Vancouver-based BitLit announced today that it has signed a deal to bring Elsevier content to its ebook publishing platform. The agreement adds Elsevier’s health, science, and technology content to BitLit’s catalog of over 40,000 titles.
BitLit’s Shelfie mobile app takes an interesting approach to digital content by letting readers download or purchase a discounted ebook version of their print edition books. Here’s how it works: users snap a photo of their bookshelf (also known as a “shelfie”) and the BitLit app will tell them which books are eligible for download. To claim the eligible book, users must then take a photo of their signed name on the copyright page of the book to verify that they in fact do own it. The ebook downloads are offered for free or at a discounted price depending on title and publisher.
Speaking with BitLit’s CEO, Peter Hudson, he seemed optimistic that the partnership was a sign that publishers are warming to new distribution models for its digital content. “The publishers are starting to move mentally towards the idea of new business models around digital,” he said. “More and more publishers are starting to sign up to an all-you-can-eat subscription model. I think mass market publishers are becoming more comfortable with bundling as a business model.”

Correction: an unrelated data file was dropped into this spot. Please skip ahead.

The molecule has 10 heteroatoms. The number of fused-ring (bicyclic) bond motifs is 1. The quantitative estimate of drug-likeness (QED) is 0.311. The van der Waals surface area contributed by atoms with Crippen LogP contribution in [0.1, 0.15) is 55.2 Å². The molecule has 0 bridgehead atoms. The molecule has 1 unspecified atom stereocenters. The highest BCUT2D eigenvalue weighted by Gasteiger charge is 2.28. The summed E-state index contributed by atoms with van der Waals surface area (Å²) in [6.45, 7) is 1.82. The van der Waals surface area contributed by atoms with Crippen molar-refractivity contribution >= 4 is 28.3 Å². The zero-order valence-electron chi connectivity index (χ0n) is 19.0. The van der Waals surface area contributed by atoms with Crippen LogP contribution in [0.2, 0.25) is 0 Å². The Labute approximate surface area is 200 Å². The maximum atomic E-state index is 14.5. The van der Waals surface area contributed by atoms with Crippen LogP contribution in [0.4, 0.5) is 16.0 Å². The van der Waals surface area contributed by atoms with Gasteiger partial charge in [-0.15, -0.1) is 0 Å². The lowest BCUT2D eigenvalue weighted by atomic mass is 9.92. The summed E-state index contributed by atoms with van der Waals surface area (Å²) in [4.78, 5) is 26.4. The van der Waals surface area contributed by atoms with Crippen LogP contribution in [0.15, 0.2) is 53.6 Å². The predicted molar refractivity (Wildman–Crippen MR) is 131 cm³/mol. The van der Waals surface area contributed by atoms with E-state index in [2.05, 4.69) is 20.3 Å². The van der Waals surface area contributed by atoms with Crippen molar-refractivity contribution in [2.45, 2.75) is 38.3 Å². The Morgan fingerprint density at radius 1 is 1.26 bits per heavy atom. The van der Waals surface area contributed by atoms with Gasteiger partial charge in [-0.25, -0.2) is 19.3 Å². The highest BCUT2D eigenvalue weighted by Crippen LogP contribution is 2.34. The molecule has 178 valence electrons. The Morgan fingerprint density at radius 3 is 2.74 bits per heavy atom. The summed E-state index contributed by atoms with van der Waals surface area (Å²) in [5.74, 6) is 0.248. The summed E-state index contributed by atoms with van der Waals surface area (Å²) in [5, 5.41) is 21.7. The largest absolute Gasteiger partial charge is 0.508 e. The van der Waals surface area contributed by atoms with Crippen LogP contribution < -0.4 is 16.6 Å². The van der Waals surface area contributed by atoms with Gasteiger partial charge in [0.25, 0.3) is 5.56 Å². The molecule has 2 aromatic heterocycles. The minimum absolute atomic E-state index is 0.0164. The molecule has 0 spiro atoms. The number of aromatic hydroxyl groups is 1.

Hudson indicated that the reason for that comfort may not be coming from an industry wide change of heart, but ongoing frustration with Amazon’s dominance in the space.
“They’re so frustrated with Amazon, they don’t even say the word Amazon,” Hudson told me. “They say ‘Seattle’, or ‘big book retailer’ – it’s actually a little like Voldemort. It’s actually a running joke at publishing conferences that no one ever says the ‘A word’.”
With Amazon’s recent fight with Hachette sending ripples throughout the industry, publishers are more willing to experiment. Harper Collins, known for its publishing experiments, has already signed on with BitLit as a pilot, and Hudson is confident that relationship will continue. Which is good news for BitLit, because Hudson knows that the company’s user experience dies without content.
“If you take that shelfie, and there’s no books on it that are available, that’s disappointing.”
BitLite Shelfie is available for iOS and Android via the source links below.